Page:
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Construction starts on Cedar House for clients in crisis

With the recent award of a $704,817 building contract, site work has begun for the construction of a grant-funded respite home in Weaverville to provide emergency shelter to Trinity County Behavioral Health Services clients in crisis.

Located at 250 Main St., the new 1,800-square-foot house will be built next door to the existing Alpine House operated by Behavioral Health Services with grant funds available through the Mental Health Services Act.

Over the past several years, the agency has identified the lack of overnight shelter as a major gap in its system of care to clients experiencing a short-term crisis. While Alpine House serves clients with more long-term housing needs, the new Cedar Home will provide immediate shelter with a minimum of barriers to clients experiencing a mental illness who might not otherwise have anywhere to go, according to Behavioral Health Services Director Noel O’Neill.

A grant application submitted last year to the California Health Facilities Financing Authority was successfully awarded to develop a peer-operated, but county-run facility to increase crisis access to Trinity County residents.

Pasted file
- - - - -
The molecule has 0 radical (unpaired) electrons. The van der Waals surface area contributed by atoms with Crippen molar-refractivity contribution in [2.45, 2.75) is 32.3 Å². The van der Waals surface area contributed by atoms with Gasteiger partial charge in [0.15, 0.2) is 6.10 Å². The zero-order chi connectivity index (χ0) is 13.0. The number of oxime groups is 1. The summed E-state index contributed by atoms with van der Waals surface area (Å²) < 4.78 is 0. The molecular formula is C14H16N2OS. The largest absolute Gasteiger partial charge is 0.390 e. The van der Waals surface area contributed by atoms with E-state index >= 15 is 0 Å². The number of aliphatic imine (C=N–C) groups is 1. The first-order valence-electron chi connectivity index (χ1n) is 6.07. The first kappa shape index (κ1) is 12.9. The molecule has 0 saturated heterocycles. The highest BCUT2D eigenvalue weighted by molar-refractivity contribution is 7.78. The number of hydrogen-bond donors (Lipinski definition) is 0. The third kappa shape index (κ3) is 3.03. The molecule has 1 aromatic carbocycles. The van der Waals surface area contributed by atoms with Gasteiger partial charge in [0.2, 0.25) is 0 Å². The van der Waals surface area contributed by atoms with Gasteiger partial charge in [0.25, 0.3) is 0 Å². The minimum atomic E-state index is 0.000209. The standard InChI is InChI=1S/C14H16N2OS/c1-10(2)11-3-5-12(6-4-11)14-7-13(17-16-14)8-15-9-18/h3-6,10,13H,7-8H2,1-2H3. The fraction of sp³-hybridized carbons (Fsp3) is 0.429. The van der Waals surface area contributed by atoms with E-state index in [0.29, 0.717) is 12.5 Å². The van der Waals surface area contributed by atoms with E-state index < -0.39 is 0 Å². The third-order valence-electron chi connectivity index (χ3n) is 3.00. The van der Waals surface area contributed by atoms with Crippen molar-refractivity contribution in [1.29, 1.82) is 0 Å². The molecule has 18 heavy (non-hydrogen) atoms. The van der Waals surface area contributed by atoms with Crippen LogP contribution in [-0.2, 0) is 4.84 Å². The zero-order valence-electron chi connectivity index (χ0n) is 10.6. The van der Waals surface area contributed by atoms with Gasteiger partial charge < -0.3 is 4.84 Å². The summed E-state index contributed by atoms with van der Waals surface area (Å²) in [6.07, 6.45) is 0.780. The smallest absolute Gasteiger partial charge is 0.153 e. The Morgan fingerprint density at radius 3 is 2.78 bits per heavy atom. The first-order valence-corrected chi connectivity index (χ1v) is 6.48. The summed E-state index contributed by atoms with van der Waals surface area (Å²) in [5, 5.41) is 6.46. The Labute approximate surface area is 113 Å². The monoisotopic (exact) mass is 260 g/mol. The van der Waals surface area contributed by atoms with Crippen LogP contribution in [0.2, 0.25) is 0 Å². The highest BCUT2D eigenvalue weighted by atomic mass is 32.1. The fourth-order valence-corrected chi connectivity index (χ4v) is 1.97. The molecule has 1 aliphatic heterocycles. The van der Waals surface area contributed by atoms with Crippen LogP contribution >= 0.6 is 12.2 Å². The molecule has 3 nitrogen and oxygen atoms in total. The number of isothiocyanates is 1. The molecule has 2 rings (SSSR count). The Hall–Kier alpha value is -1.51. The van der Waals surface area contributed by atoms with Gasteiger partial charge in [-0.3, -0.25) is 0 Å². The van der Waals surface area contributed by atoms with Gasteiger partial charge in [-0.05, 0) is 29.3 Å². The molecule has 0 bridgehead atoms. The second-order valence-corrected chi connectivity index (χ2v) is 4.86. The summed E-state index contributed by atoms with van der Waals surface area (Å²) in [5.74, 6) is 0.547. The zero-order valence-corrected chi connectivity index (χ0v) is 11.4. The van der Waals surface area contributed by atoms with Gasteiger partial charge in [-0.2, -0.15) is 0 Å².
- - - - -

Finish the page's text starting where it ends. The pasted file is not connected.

The agency used a portion of the funds for design and the rest of the $750,000 grant will fund construction. The first round of bids due in March brought in three proposals that far exceeded the project budget.

So the plans were simplified while maintaining the main structure of the four-bedroom home that includes kitchen and laundry facilities and must be fully ADA accessible.

A second round of bids due in May brought in two proposals, both of which were still slightly over budget. The agency was able to work with the lowest bidder, North Valley Builders SC, Inc. in Redding to make additional changes to the architect’s plans and bring the cost down to within the budget.

In July, the Trinity County Board of Supervisors awarded the bid to North Valley Builders in the amount of $704,817. An additional $82,047 project to reroof the Alpine House next door was included in the bid and will be paid for separately out of the Alpine House maintenance fund. No general fund contributions from the county budget are anticipated.

O’Neill said the construction project is “shovel ready” and would begin with site work as soon as the bid was awarded.

North Valley Builders President and CEO Chris Agresta said he will be employing subcontractors from both Weaverville and Lewiston, but the rest will be out of Redding.

Trinity County’s Buildings and Grounds Supt. Tony Miller will serve as the project manager. He noted “any public works projects produce shell shock from the price tags” due to the ADA accessibility standards and prevailing wages required, but he said “I am comfortable with awarding the job to this contractor.”
 

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